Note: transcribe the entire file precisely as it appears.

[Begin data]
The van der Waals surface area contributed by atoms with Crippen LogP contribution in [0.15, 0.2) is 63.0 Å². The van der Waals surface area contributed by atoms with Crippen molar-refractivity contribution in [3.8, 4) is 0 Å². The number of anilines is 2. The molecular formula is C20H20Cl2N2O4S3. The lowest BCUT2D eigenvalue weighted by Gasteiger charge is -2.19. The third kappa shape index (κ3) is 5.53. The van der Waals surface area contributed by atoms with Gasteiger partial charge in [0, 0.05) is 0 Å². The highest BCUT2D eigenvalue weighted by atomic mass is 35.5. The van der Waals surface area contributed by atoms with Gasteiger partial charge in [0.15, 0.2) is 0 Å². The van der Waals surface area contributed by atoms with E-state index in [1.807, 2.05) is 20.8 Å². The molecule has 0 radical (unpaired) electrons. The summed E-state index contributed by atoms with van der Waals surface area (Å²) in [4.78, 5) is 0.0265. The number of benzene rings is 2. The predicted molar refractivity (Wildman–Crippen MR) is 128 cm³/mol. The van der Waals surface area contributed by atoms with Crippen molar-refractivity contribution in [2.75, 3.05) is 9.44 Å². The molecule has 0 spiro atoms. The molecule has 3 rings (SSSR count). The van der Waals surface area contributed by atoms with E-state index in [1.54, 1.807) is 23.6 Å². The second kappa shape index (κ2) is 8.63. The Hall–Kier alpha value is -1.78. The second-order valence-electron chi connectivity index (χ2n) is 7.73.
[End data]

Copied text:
The van der Waals surface area contributed by atoms with Crippen LogP contribution in [0.15, 0.2) is 63.0 Å². The van der Waals surface area contributed by atoms with Crippen molar-refractivity contribution in [3.8, 4) is 0 Å². The number of anilines is 2. The molecular formula is C20H20Cl2N2O4S3. The lowest BCUT2D eigenvalue weighted by Gasteiger charge is -2.19. The third kappa shape index (κ3) is 5.53. The van der Waals surface area contributed by atoms with Gasteiger partial charge in [0, 0.05) is 0 Å². The highest BCUT2D eigenvalue weighted by atomic mass is 35.5. The van der Waals surface area contributed by atoms with Gasteiger partial charge in [0.15, 0.2) is 0 Å². The van der Waals surface area contributed by atoms with E-state index in [1.807, 2.05) is 20.8 Å². The molecule has 0 radical (unpaired) electrons. The summed E-state index contributed by atoms with van der Waals surface area (Å²) in [4.78, 5) is 0.0265. The number of benzene rings is 2. The predicted molar refractivity (Wildman–Crippen MR) is 128 cm³/mol. The van der Waals surface area contributed by atoms with Crippen molar-refractivity contribution in [2.75, 3.05) is 9.44 Å². The molecule has 0 spiro atoms. The molecule has 3 rings (SSSR count). The van der Waals surface area contributed by atoms with E-state index in [1.54, 1.807) is 23.6 Å². The second kappa shape index (κ2) is 8.63. The Hall–Kier alpha value is -1.78. The second-order valence-electron chi connectivity index (χ2n) is 7.73.